Migos break the system and give us CULTURE with no apology. In a record-label dictated industry and a politically shattering country, Migos’ trio of Quavo, Offset and Takeoff are just warming up. Migos live like mainstream millennials, but haven’t fallen under the pressure of the Hollywood industry. A Gwinnett County formed trio, Migos make me much more grateful and proud to know I went to high school a 15-minute drive from them.
It’d be shame to say Atlanta hasn’t been on a roll since the premiere of Donald Glover’s “Atlanta,” the Falcons’ reign to the Superbowl and the vibrancy that thrives within the Southern Belt. Migos have long been turning parties out before “Bad and Boujee.” Take for instance Drake, one of the most prominent “rappers” that we’ve had, remixing Migo’s “Versace” track in 2013. Here lies the difference between Drake and Migos. Drake will sell himself to please his audience and straddle every possible approach at relatability. Migos, on the other hand, put purpose to person. Confident and relentless, Migos are hometown heroes with a regional status.
Picking and choosing the mixtape sound or the consistent story of what makes a full album a whole body of work, Migos return with their second record, CULTURE, and serve a full-length curated album with their own hype. It becomes obvious when other artists sell themselves short for the charts, lose credibility within their own realm of creativity or release the typical hit, but it’s refreshing to hear Migos alter consumer consumption by being themselves.
Their debut album, Young Rich Nation, fell short of reaching the general consumer market because, at the time, being intentful and bold wasn’t something typical of an emerging group out of North Atlanta. It became obvious that trap rap would take over and, on its opening track, DJ Khaled reminds us that Migos are very aware of their social status from supporters and doubters alike. “For all the f**kboys that ever doubted Migos, you played yourself.” With a chart-topping album sitting along the likes of The Weeknd and Bruno Mars, “they rep the culture from the streets,” and Atlanta is proudly behind.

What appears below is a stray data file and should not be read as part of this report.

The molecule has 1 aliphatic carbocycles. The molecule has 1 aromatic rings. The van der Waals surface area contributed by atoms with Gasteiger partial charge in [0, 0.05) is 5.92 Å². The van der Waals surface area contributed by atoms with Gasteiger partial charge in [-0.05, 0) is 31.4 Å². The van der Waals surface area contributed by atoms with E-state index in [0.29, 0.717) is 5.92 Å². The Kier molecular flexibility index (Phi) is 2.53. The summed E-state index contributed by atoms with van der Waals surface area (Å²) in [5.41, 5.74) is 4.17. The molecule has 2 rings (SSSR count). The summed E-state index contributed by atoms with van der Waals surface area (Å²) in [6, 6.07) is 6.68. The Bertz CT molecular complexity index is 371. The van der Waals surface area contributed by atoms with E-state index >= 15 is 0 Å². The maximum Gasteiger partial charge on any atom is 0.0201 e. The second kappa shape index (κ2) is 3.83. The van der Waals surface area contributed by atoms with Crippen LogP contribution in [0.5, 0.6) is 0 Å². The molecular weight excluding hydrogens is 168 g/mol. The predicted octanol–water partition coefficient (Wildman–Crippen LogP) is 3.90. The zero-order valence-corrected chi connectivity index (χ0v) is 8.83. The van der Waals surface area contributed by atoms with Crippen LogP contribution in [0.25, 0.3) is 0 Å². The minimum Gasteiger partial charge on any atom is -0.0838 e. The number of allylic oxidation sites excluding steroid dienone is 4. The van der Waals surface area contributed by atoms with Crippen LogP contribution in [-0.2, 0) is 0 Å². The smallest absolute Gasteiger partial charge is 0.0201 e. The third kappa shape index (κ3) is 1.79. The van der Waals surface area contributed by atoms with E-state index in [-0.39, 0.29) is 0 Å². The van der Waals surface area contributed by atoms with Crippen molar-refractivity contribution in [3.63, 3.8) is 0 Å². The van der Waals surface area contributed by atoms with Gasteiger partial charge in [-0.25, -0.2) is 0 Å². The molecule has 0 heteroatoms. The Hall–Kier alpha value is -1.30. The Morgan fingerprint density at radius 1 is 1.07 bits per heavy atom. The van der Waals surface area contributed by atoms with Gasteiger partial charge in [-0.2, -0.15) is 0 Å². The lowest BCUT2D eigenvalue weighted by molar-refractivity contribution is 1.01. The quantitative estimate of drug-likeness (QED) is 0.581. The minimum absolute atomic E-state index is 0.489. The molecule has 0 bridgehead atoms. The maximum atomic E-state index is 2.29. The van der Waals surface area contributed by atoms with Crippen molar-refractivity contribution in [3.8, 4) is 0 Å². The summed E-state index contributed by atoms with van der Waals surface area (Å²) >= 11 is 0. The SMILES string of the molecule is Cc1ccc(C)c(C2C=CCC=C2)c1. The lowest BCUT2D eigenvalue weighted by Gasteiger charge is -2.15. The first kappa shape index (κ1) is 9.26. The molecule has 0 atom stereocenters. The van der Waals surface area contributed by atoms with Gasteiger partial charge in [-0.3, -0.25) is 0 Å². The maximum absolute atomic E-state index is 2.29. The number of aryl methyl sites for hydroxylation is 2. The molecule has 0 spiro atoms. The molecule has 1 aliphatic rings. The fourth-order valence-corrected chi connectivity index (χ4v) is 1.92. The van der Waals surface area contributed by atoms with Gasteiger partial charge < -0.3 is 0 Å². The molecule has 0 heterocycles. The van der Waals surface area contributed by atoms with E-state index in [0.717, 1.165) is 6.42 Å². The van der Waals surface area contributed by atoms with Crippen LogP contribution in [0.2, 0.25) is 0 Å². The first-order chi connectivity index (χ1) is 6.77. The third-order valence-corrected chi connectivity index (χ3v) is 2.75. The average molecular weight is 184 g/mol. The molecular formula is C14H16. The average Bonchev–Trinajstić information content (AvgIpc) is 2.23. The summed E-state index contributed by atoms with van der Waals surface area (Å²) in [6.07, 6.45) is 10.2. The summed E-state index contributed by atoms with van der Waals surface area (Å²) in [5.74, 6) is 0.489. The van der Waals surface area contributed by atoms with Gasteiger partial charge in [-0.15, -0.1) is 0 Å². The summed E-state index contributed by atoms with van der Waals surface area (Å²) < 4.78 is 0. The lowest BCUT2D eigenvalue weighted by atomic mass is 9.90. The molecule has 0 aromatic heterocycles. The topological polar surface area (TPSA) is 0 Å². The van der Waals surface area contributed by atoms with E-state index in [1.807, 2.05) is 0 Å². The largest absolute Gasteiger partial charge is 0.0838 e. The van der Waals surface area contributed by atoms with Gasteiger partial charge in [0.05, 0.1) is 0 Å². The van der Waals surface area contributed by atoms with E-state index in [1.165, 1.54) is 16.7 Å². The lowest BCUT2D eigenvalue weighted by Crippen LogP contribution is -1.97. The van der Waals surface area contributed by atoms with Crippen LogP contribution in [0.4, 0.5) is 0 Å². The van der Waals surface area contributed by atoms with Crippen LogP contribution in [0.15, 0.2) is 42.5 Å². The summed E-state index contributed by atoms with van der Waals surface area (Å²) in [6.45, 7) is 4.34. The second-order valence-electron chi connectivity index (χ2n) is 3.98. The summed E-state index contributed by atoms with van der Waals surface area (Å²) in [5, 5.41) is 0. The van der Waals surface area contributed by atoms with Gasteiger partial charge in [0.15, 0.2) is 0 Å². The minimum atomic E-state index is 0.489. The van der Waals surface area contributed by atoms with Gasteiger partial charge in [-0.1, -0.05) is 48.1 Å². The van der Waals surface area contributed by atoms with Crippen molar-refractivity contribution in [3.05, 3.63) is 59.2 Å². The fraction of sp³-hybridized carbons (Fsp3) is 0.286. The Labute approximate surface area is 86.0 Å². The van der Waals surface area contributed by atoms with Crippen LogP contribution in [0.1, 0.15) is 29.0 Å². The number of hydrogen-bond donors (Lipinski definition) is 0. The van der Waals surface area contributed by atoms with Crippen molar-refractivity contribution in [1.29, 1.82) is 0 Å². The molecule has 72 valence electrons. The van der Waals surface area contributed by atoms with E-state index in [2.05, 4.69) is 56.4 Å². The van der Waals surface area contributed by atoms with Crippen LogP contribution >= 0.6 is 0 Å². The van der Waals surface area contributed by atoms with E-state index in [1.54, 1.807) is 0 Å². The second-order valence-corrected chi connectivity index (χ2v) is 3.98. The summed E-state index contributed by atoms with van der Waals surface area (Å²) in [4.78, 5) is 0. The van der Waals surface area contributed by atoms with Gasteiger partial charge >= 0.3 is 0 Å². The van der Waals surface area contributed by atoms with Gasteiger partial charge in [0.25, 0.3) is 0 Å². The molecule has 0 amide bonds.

Migos have built a community within an album that has included the larger context of life and the chase of fulfillment. Interpreting culture is a thin line between experiencing it firsthand and witnessing it from the perspective of music and education. Migos haven’t changed anything about their culture, but instead enhanced their idea of self-identity, only this time society has finally caught on. This is reietrated in obvious hits like “T-Shirt,” a follow-up single that flows like raging water. Here, Quavo, Takeoff and Offset establish the dominance in their own voices; the trio fixates on both their individuality and the ability to come together and shift the dynamic of group rap. “Do it for the culture, they gon’ bite like vultures,” describes cultural appropriation in a single line. While their music has become a global influence for Generation Y, we can be honest and acknowledge that their music will most likely be playing at the white frat parties with no intent on learning the CULTURE behind the artists.